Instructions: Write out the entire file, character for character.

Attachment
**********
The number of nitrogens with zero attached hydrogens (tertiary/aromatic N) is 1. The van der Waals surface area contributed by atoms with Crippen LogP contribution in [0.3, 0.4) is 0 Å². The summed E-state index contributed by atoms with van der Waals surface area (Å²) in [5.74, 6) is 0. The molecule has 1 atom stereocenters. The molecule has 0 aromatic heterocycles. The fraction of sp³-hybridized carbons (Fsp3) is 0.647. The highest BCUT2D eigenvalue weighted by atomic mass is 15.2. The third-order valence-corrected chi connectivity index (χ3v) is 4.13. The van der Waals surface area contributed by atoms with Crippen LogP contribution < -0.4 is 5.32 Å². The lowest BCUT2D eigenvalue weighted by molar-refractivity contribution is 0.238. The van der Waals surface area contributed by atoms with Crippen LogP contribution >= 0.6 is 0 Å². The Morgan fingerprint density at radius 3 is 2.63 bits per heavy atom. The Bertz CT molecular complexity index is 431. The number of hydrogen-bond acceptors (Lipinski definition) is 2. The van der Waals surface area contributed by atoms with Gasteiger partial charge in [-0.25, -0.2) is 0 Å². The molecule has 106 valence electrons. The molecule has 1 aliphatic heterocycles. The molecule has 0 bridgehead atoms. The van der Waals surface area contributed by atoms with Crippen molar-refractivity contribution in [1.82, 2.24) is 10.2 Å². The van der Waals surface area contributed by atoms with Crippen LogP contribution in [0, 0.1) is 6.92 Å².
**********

The number of nitrogens with zero attached hydrogens (tertiary/aromatic N) is 1. The van der Waals surface area contributed by atoms with Crippen LogP contribution in [0.3, 0.4) is 0 Å². The summed E-state index contributed by atoms with van der Waals surface area (Å²) in [5.74, 6) is 0. The molecule has 1 atom stereocenters. The molecule has 0 aromatic heterocycles. The fraction of sp³-hybridized carbons (Fsp3) is 0.647. The highest BCUT2D eigenvalue weighted by atomic mass is 15.2. The third-order valence-corrected chi connectivity index (χ3v) is 4.13. The van der Waals surface area contributed by atoms with Crippen LogP contribution < -0.4 is 5.32 Å². The lowest BCUT2D eigenvalue weighted by molar-refractivity contribution is 0.238. The van der Waals surface area contributed by atoms with Crippen LogP contribution >= 0.6 is 0 Å². The Morgan fingerprint density at radius 3 is 2.63 bits per heavy atom. The Bertz CT molecular complexity index is 431. The number of hydrogen-bond acceptors (Lipinski definition) is 2. The van der Waals surface area contributed by atoms with Gasteiger partial charge in [-0.25, -0.2) is 0 Å². The molecule has 106 valence electrons. The molecule has 1 aliphatic heterocycles. The molecule has 0 bridgehead atoms. The van der Waals surface area contributed by atoms with Crippen molar-refractivity contribution in [1.82, 2.24) is 10.2 Å². The van der Waals surface area contributed by atoms with Crippen LogP contribution in [0, 0.1) is 6.92 Å².